Facebook to emphasize friends, not news, in series of changes
By David Ingram and Paul Sandle 1-12-2018
SAN FRANCISCO/LONDON (Reuters) – Facebook Inc (FB.O) on Thursday began to change the way it filters posts and videos on its centerpiece News Feed, the start of what Chief Executive Mark Zuckerberg said would be a series of changes in the design of the world’s largest social network.
Zuckerberg, in a sweeping post on Facebook, said the company would change the filter for the News Feed to prioritize what friends and family share, while reducing the amount of non-advertising content from publishers and brands.
Facebook, which owns four of the world’s most popular smartphone apps including Instagram, has for years prioritized material that its complex computer algorithms think people will engage with through comments, “likes” or other ways of showing interest.
Zuckerberg, the company’s 33-year-old co-founder, said that would no longer be the goal.
“I’m changing the goal I give our product teams from focusing on helping you find relevant content to helping you have more meaningful social interactions,” Zuckerberg wrote.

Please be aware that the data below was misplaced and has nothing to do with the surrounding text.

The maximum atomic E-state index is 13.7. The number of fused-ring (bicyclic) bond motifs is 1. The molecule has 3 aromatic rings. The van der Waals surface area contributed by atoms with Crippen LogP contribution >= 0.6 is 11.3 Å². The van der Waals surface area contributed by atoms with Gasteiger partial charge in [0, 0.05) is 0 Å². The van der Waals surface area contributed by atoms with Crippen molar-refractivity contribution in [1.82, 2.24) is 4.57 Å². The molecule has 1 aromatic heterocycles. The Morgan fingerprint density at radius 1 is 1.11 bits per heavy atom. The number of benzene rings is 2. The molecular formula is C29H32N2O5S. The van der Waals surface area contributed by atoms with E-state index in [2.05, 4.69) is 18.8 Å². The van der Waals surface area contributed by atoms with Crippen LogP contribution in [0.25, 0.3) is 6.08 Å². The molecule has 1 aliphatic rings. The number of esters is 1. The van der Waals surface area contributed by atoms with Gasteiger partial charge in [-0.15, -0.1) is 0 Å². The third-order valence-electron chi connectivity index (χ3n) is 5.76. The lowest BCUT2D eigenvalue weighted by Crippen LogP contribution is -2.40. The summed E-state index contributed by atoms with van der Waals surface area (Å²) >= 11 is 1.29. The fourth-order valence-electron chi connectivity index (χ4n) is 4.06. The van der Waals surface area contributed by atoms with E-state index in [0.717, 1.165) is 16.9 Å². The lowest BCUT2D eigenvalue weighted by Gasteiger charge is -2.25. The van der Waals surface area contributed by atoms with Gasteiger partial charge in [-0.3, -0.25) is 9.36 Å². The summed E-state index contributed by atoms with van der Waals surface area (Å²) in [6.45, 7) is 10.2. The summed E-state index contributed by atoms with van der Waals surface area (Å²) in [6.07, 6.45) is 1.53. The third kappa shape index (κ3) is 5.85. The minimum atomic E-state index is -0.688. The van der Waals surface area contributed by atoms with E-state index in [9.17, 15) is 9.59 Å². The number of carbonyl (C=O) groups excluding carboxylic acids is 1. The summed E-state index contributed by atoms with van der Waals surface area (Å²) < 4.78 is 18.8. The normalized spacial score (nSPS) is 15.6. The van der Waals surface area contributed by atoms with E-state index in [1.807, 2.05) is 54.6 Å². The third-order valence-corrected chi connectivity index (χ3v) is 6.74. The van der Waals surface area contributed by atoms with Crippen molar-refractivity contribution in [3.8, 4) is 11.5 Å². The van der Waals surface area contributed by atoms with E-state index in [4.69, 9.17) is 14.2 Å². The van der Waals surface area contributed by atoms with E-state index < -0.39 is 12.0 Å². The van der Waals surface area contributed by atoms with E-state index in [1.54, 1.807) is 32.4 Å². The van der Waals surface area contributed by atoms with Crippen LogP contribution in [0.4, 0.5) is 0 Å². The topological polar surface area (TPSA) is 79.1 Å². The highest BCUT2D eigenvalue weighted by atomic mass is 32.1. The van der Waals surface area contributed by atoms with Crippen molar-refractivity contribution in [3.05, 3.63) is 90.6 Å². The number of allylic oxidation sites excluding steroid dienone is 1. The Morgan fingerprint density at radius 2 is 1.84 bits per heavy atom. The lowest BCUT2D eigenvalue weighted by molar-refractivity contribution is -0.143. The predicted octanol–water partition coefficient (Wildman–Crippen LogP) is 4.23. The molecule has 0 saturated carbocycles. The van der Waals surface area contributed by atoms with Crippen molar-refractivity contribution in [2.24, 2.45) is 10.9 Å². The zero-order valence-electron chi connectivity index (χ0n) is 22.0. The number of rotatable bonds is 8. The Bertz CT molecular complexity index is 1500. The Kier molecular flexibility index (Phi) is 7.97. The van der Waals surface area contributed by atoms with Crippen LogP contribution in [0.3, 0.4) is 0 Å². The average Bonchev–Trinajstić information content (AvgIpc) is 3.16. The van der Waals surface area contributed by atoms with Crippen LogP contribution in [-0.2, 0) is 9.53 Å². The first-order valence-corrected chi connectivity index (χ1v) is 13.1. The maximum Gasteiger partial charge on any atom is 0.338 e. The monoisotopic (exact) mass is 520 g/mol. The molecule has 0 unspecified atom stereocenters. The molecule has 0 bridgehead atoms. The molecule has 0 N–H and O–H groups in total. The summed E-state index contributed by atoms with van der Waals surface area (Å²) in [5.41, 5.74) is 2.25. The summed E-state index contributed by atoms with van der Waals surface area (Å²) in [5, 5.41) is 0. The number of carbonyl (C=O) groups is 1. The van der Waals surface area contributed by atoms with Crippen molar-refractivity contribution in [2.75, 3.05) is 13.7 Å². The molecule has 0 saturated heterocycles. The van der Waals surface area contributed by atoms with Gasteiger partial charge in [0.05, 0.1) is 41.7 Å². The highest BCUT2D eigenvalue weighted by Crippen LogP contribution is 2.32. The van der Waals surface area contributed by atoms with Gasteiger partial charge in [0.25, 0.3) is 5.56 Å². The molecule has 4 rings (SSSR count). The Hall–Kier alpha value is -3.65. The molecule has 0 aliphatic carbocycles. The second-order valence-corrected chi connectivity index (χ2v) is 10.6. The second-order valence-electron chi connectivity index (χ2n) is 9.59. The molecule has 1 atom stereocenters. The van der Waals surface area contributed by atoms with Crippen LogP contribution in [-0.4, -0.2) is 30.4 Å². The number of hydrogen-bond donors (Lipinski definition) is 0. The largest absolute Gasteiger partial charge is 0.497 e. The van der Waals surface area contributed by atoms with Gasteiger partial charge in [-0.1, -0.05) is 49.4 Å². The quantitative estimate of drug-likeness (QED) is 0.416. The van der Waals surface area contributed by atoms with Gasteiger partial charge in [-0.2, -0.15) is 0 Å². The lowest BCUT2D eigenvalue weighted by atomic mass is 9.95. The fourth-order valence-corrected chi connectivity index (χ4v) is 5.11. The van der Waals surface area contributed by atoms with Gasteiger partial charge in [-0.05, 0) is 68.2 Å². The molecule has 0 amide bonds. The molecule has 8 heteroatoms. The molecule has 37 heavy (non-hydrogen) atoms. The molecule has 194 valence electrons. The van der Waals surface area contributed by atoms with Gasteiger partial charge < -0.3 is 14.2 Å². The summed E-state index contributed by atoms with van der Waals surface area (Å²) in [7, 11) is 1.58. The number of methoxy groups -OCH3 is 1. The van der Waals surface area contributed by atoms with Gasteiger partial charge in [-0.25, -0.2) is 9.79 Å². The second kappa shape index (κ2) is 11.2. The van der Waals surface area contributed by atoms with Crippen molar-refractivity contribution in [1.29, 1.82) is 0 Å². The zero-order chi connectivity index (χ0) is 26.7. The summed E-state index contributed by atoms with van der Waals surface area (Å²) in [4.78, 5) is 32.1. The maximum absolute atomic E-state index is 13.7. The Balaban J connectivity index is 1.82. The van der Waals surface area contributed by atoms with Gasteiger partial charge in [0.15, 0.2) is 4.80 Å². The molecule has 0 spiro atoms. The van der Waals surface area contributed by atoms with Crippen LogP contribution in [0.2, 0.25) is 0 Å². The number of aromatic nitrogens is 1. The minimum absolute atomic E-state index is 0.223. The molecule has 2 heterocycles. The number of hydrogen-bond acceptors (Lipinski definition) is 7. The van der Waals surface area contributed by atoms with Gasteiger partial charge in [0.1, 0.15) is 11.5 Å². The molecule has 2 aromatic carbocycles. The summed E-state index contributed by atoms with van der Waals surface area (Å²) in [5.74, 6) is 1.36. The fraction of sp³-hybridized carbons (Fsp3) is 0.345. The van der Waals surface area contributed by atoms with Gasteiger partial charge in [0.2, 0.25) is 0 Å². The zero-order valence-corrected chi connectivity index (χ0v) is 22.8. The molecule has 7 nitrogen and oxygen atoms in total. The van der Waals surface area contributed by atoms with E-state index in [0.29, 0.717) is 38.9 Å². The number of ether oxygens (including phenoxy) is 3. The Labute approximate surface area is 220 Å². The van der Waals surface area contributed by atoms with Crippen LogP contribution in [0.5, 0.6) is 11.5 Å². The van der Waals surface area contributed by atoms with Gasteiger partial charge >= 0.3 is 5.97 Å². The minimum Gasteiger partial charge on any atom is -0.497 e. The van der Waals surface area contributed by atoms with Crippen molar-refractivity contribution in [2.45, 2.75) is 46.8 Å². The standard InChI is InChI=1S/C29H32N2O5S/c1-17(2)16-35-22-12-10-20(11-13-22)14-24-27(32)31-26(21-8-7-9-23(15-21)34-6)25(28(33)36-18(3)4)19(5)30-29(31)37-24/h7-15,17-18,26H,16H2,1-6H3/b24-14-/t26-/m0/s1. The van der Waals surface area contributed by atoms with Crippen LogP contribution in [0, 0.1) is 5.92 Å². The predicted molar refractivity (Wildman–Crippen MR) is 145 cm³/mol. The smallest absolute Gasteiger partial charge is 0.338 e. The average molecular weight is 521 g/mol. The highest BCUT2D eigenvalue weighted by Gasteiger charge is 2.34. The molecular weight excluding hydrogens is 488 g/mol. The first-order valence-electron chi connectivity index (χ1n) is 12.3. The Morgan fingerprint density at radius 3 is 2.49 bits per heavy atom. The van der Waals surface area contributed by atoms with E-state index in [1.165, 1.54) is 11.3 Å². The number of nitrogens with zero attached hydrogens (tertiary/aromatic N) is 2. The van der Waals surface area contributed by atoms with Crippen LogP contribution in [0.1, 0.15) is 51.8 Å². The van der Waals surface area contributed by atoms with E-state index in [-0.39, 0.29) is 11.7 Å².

The shift was likely to mean that the time people spend on Facebook and some measures of engagement would go down in the short term, he wrote, but he added it would be better for users and for the business over the long term.
Advertising on the social network would be unaffected by the changes, John Hegeman, a Facebook vice president, said in an interview.
Facebook and its social media competitors have been inundated by criticism that their products reinforce users’ views on social and political issues and lead to addictive viewing habits, raising questions about possible regulation and the businesses’ long-term viability.
The company has been criticized for algorithms that may have prioritized misleading news and misinformation in people’s feeds, influencing the 2016 American presidential election, as well as political discourse in many countries.
Last year, Facebook disclosed that Russian agents had used the network to spread inflammatory posts to polarize the American electorate.
Congress is expected to hold more hearings this month, questioning the role social media platforms like Facebook, Twitter Inc (TWTR.N) and Alphabet Inc’s (GOOGL.O) YouTube play in spreading propaganda.
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